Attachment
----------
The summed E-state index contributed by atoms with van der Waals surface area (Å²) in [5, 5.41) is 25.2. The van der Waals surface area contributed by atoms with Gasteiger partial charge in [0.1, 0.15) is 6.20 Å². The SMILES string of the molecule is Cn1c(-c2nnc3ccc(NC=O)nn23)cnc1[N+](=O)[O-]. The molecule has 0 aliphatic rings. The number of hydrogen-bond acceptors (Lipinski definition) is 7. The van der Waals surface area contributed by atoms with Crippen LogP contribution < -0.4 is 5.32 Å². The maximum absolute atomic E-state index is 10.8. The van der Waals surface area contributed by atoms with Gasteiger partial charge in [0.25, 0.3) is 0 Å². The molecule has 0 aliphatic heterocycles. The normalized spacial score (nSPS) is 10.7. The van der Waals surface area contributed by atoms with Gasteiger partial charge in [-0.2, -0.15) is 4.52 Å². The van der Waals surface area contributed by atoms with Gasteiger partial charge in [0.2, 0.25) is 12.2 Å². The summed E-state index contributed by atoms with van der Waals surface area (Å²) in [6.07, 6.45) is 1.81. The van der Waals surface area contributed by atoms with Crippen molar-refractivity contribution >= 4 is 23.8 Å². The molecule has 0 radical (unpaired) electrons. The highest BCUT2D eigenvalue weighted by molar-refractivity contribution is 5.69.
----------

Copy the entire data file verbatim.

The summed E-state index contributed by atoms with van der Waals surface area (Å²) in [5, 5.41) is 25.2. The van der Waals surface area contributed by atoms with Gasteiger partial charge in [0.1, 0.15) is 6.20 Å². The SMILES string of the molecule is Cn1c(-c2nnc3ccc(NC=O)nn23)cnc1[N+](=O)[O-]. The molecule has 0 aliphatic rings. The number of hydrogen-bond acceptors (Lipinski definition) is 7. The van der Waals surface area contributed by atoms with Crippen LogP contribution < -0.4 is 5.32 Å². The maximum absolute atomic E-state index is 10.8. The van der Waals surface area contributed by atoms with Gasteiger partial charge in [0.25, 0.3) is 0 Å². The molecule has 0 aliphatic heterocycles. The normalized spacial score (nSPS) is 10.7. The van der Waals surface area contributed by atoms with Gasteiger partial charge in [-0.2, -0.15) is 4.52 Å². The van der Waals surface area contributed by atoms with Gasteiger partial charge in [0.2, 0.25) is 12.2 Å². The summed E-state index contributed by atoms with van der Waals surface area (Å²) in [6.07, 6.45) is 1.81. The van der Waals surface area contributed by atoms with Crippen molar-refractivity contribution >= 4 is 23.8 Å². The molecule has 0 radical (unpaired) electrons. The highest BCUT2D eigenvalue weighted by molar-refractivity contribution is 5.69.